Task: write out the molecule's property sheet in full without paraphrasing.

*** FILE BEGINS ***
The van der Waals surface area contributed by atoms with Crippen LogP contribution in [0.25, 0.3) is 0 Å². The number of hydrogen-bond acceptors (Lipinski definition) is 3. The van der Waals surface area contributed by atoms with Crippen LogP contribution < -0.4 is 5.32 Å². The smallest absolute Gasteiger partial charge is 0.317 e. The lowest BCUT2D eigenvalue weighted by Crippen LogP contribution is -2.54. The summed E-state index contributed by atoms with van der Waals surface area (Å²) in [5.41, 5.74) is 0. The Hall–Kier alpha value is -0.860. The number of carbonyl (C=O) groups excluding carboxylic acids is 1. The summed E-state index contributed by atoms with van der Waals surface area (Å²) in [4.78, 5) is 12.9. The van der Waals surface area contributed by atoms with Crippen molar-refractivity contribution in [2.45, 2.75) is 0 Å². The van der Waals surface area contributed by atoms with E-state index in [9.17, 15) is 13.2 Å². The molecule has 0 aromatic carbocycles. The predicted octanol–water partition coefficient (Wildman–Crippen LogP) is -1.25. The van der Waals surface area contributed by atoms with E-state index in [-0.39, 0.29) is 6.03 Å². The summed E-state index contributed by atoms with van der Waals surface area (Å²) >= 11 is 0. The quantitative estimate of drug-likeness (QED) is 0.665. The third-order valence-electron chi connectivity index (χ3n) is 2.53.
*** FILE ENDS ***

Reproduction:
The van der Waals surface area contributed by atoms with Crippen LogP contribution in [0.25, 0.3) is 0 Å². The number of hydrogen-bond acceptors (Lipinski definition) is 3. The van der Waals surface area contributed by atoms with Crippen LogP contribution < -0.4 is 5.32 Å². The smallest absolute Gasteiger partial charge is 0.317 e. The lowest BCUT2D eigenvalue weighted by Crippen LogP contribution is -2.54. The summed E-state index contributed by atoms with van der Waals surface area (Å²) in [5.41, 5.74) is 0. The Hall–Kier alpha value is -0.860. The number of carbonyl (C=O) groups excluding carboxylic acids is 1. The summed E-state index contributed by atoms with van der Waals surface area (Å²) in [4.78, 5) is 12.9. The van der Waals surface area contributed by atoms with Crippen molar-refractivity contribution in [2.45, 2.75) is 0 Å². The van der Waals surface area contributed by atoms with E-state index in [9.17, 15) is 13.2 Å². The molecule has 0 aromatic carbocycles. The predicted octanol–water partition coefficient (Wildman–Crippen LogP) is -1.25. The van der Waals surface area contributed by atoms with E-state index in [-0.39, 0.29) is 6.03 Å². The summed E-state index contributed by atoms with van der Waals surface area (Å²) >= 11 is 0. The quantitative estimate of drug-likeness (QED) is 0.665. The third-order valence-electron chi connectivity index (χ3n) is 2.53.